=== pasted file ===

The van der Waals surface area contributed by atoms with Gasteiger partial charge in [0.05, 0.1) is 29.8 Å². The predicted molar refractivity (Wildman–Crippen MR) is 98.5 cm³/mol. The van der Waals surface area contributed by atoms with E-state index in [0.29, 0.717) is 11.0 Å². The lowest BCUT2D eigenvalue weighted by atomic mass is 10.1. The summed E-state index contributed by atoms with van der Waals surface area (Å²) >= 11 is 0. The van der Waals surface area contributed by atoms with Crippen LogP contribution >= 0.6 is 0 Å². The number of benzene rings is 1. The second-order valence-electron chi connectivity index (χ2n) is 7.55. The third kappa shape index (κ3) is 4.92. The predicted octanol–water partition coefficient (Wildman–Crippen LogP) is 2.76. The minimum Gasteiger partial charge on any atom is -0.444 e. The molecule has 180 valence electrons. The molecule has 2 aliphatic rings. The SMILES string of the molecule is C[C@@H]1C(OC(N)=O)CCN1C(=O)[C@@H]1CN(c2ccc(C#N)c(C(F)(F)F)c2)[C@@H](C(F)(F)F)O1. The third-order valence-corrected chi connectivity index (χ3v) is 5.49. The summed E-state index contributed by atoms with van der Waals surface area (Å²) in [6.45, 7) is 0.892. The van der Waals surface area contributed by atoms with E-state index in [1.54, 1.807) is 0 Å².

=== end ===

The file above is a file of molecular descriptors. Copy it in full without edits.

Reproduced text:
The van der Waals surface area contributed by atoms with Gasteiger partial charge in [0.05, 0.1) is 29.8 Å². The predicted molar refractivity (Wildman–Crippen MR) is 98.5 cm³/mol. The van der Waals surface area contributed by atoms with E-state index in [0.29, 0.717) is 11.0 Å². The lowest BCUT2D eigenvalue weighted by atomic mass is 10.1. The summed E-state index contributed by atoms with van der Waals surface area (Å²) >= 11 is 0. The van der Waals surface area contributed by atoms with Crippen LogP contribution >= 0.6 is 0 Å². The number of benzene rings is 1. The second-order valence-electron chi connectivity index (χ2n) is 7.55. The third kappa shape index (κ3) is 4.92. The predicted octanol–water partition coefficient (Wildman–Crippen LogP) is 2.76. The minimum Gasteiger partial charge on any atom is -0.444 e. The molecule has 180 valence electrons. The molecule has 2 aliphatic rings. The SMILES string of the molecule is C[C@@H]1C(OC(N)=O)CCN1C(=O)[C@@H]1CN(c2ccc(C#N)c(C(F)(F)F)c2)[C@@H](C(F)(F)F)O1. The third-order valence-corrected chi connectivity index (χ3v) is 5.49. The summed E-state index contributed by atoms with van der Waals surface area (Å²) in [6.45, 7) is 0.892. The van der Waals surface area contributed by atoms with E-state index in [1.54, 1.807) is 0 Å².